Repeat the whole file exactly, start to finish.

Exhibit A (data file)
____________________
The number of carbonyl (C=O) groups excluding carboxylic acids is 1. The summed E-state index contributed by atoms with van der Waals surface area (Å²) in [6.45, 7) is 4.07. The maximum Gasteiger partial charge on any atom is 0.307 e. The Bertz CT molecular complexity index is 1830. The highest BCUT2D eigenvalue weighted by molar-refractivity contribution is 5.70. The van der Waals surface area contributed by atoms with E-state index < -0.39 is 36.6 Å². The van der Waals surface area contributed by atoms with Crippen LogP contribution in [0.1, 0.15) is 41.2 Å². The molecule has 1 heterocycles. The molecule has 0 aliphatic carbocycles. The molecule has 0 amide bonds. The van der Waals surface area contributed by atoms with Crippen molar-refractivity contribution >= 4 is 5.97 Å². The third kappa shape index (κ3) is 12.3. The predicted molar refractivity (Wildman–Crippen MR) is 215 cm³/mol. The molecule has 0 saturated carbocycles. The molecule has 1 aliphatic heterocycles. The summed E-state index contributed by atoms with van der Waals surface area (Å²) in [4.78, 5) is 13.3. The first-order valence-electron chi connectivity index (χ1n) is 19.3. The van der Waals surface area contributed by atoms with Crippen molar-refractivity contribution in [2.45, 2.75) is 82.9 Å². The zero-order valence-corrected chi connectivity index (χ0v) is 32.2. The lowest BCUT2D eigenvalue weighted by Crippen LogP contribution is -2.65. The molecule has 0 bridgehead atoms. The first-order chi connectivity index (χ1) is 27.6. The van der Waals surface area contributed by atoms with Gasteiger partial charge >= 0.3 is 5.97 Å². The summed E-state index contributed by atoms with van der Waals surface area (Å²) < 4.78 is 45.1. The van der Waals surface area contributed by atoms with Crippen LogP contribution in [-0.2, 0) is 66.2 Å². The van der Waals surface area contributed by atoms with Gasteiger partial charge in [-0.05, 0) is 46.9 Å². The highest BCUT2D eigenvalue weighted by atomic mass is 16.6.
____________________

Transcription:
The number of carbonyl (C=O) groups excluding carboxylic acids is 1. The summed E-state index contributed by atoms with van der Waals surface area (Å²) in [6.45, 7) is 4.07. The maximum Gasteiger partial charge on any atom is 0.307 e. The Bertz CT molecular complexity index is 1830. The highest BCUT2D eigenvalue weighted by molar-refractivity contribution is 5.70. The van der Waals surface area contributed by atoms with E-state index < -0.39 is 36.6 Å². The van der Waals surface area contributed by atoms with Crippen LogP contribution in [0.1, 0.15) is 41.2 Å². The molecule has 1 heterocycles. The molecule has 0 aliphatic carbocycles. The molecule has 0 amide bonds. The van der Waals surface area contributed by atoms with Crippen molar-refractivity contribution >= 4 is 5.97 Å². The third kappa shape index (κ3) is 12.3. The predicted molar refractivity (Wildman–Crippen MR) is 215 cm³/mol. The molecule has 0 saturated carbocycles. The molecule has 1 aliphatic heterocycles. The summed E-state index contributed by atoms with van der Waals surface area (Å²) in [4.78, 5) is 13.3. The first-order valence-electron chi connectivity index (χ1n) is 19.3. The van der Waals surface area contributed by atoms with Crippen molar-refractivity contribution in [2.45, 2.75) is 82.9 Å². The zero-order valence-corrected chi connectivity index (χ0v) is 32.2. The lowest BCUT2D eigenvalue weighted by Crippen LogP contribution is -2.65. The molecule has 0 bridgehead atoms. The first-order chi connectivity index (χ1) is 27.6. The van der Waals surface area contributed by atoms with Gasteiger partial charge >= 0.3 is 5.97 Å². The summed E-state index contributed by atoms with van der Waals surface area (Å²) < 4.78 is 45.1. The van der Waals surface area contributed by atoms with Crippen LogP contribution in [-0.2, 0) is 66.2 Å². The van der Waals surface area contributed by atoms with Gasteiger partial charge in [-0.05, 0) is 46.9 Å². The highest BCUT2D eigenvalue weighted by atomic mass is 16.6.